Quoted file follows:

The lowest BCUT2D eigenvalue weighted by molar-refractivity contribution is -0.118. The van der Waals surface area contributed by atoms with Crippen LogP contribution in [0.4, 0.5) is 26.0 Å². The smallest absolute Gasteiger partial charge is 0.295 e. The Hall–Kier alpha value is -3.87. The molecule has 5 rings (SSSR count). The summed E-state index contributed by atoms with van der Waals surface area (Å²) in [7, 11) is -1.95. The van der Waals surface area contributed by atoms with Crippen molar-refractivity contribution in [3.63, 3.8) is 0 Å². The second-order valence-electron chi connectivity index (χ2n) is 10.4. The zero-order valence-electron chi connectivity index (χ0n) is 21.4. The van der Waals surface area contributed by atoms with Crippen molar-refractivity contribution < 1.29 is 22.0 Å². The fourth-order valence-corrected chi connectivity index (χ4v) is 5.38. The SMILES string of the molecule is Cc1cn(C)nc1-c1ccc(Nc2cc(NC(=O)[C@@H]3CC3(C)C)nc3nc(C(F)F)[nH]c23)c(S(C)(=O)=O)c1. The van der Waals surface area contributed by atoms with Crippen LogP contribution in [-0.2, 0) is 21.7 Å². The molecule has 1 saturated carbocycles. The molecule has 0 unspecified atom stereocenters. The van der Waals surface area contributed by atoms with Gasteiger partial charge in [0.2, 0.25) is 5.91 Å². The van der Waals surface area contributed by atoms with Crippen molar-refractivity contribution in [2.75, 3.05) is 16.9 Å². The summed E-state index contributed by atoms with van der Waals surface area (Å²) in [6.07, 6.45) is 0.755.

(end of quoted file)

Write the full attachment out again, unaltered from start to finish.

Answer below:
The lowest BCUT2D eigenvalue weighted by molar-refractivity contribution is -0.118. The van der Waals surface area contributed by atoms with Crippen LogP contribution in [0.4, 0.5) is 26.0 Å². The smallest absolute Gasteiger partial charge is 0.295 e. The Hall–Kier alpha value is -3.87. The molecule has 5 rings (SSSR count). The summed E-state index contributed by atoms with van der Waals surface area (Å²) in [7, 11) is -1.95. The van der Waals surface area contributed by atoms with Crippen molar-refractivity contribution in [3.63, 3.8) is 0 Å². The second-order valence-electron chi connectivity index (χ2n) is 10.4. The zero-order valence-electron chi connectivity index (χ0n) is 21.4. The van der Waals surface area contributed by atoms with Crippen molar-refractivity contribution < 1.29 is 22.0 Å². The fourth-order valence-corrected chi connectivity index (χ4v) is 5.38. The SMILES string of the molecule is Cc1cn(C)nc1-c1ccc(Nc2cc(NC(=O)[C@@H]3CC3(C)C)nc3nc(C(F)F)[nH]c23)c(S(C)(=O)=O)c1. The van der Waals surface area contributed by atoms with Crippen LogP contribution in [-0.2, 0) is 21.7 Å². The molecule has 1 saturated carbocycles. The molecule has 0 unspecified atom stereocenters. The van der Waals surface area contributed by atoms with Gasteiger partial charge in [0.2, 0.25) is 5.91 Å². The van der Waals surface area contributed by atoms with Crippen molar-refractivity contribution in [2.75, 3.05) is 16.9 Å². The summed E-state index contributed by atoms with van der Waals surface area (Å²) in [6.07, 6.45) is 0.755.